I wanted to thank-you for posting this before the show. I had heard about it, but didn't really know when it was. I took the day off work yesterday and had a FANTASTIC time over there.
The noon parade took about 2 hours. It started off with two rows of horses, then a row of steam and a row of gasoline at the same time. I sat in the sun right down at the dirt and had to wipe off the soot and grime afterwards, it was perfect.
I spent a fair time watching the circle sawmill. What a mix of sight, sound, and smell. When the top blade starting cutting, the steam traction engine would get the greatest deep thump to it. I didn't get there till around 9:30 am and I think it was that coal fired engine that I saw about 7 or 8 miles from town. It sure sent up a big column of black when the load stepped up.
The rotary veneer mill made really fast work of the 20-24"" poplar logs. They took it easy, but still had to walk at a pretty fair rate to pull the veneer off. I really had a good laugh as people gathered around and took pictures of a piece of lead shot that was about 5" in from the middle. I bet that photo of a 1/8" diameter lead shot in a piece of wet veneer really left something to be desired when they got home. They probably won't remember what that photo even is.
But the laugh was on me, I forgot the camera. You'll have to take my word on all this.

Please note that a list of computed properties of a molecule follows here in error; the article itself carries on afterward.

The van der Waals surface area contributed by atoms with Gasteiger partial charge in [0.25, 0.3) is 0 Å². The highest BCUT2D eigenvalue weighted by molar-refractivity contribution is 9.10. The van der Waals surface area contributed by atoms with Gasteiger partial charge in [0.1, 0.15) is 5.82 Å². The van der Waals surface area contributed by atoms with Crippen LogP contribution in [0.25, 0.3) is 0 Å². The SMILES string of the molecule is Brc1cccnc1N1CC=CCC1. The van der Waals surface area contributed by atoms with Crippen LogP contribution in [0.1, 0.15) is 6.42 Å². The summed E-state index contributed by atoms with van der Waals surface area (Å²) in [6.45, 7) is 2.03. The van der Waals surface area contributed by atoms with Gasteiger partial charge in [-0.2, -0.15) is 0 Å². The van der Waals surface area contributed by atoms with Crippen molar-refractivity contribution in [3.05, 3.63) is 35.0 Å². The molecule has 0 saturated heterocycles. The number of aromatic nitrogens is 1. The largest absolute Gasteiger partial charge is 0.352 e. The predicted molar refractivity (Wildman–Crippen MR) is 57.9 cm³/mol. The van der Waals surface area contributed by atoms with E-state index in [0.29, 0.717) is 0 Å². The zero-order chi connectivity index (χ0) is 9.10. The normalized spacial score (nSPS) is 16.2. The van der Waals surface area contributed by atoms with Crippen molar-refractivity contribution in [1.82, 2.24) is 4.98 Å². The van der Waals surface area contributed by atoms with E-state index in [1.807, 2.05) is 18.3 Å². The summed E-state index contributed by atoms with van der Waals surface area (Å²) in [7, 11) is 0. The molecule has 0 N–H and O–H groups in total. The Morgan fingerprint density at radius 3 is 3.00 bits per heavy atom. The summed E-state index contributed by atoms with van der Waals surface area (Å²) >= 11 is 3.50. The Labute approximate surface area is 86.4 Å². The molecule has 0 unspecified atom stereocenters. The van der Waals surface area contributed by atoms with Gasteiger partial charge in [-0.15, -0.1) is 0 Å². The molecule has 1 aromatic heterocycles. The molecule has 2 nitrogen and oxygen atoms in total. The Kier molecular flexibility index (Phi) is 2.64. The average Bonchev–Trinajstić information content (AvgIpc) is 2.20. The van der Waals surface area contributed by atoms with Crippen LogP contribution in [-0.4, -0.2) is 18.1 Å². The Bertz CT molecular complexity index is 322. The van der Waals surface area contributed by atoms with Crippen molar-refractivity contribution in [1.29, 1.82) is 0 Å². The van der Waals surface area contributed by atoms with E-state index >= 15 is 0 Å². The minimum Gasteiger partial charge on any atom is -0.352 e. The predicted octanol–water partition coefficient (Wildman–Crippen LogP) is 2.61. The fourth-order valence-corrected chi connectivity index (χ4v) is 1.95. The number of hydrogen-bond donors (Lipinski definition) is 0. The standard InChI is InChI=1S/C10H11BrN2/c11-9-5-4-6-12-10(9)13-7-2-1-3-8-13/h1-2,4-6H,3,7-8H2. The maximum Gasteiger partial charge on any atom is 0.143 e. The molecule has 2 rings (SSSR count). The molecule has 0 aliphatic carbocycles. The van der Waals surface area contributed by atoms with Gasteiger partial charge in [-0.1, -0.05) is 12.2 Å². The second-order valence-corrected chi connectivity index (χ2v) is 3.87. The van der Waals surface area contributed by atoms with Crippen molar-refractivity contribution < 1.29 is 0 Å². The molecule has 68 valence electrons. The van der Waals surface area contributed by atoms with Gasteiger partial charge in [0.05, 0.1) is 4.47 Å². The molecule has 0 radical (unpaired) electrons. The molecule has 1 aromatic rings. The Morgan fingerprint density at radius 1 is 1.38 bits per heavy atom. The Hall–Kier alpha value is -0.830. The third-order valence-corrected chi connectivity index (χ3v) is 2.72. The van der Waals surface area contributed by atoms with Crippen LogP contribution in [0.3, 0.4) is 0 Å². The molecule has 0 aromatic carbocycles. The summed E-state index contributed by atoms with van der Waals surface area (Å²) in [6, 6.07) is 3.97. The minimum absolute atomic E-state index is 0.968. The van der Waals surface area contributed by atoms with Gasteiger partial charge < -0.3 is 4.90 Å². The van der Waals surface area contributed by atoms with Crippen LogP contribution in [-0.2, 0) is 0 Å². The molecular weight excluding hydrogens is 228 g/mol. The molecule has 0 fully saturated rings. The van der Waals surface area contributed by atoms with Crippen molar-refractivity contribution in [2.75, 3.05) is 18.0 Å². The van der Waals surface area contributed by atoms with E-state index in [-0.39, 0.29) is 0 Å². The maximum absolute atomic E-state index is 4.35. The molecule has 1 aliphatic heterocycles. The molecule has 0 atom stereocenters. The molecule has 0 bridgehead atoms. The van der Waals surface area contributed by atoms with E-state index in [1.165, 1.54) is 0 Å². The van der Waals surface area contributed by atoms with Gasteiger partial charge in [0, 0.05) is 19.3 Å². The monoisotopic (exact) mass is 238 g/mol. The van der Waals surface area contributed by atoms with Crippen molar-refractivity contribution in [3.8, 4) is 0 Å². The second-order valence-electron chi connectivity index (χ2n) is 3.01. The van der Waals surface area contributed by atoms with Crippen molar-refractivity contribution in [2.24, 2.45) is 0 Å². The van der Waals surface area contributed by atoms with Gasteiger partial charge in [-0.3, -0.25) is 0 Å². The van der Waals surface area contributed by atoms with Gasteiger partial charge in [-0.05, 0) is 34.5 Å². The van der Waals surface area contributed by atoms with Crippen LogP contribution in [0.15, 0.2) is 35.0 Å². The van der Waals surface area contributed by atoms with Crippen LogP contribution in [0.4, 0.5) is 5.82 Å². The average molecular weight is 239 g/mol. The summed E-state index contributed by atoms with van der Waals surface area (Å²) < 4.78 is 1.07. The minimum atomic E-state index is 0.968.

There was a huge Case traction engine there. It had three rows of steel rod to reinforce the width of the huge rear steel rims. The tractors that really impressed me were a couple of HUGE Avery tractors with some giant gas engines. The back wheels had to be 7' in diameter. I think those engines are basically like the hit or miss design.
Speaking of hit or miss, there must have been a thousand of them!!!!!
The one bit of modern tech there was a Blockbuster firewood processor. Kinda smiled though when I saw the dump truck take a big loop and dump over by the steam guys. They were going through that hard maple pretty fast feeding those 50 or so traction engines. Some were using coal though.
I didn't get to see it all, but I sure will be there next year. I kinda ran out of steam after 6 hours. It should be a must see for anyone with an eye for great old engineering and machinery. It was a really great day.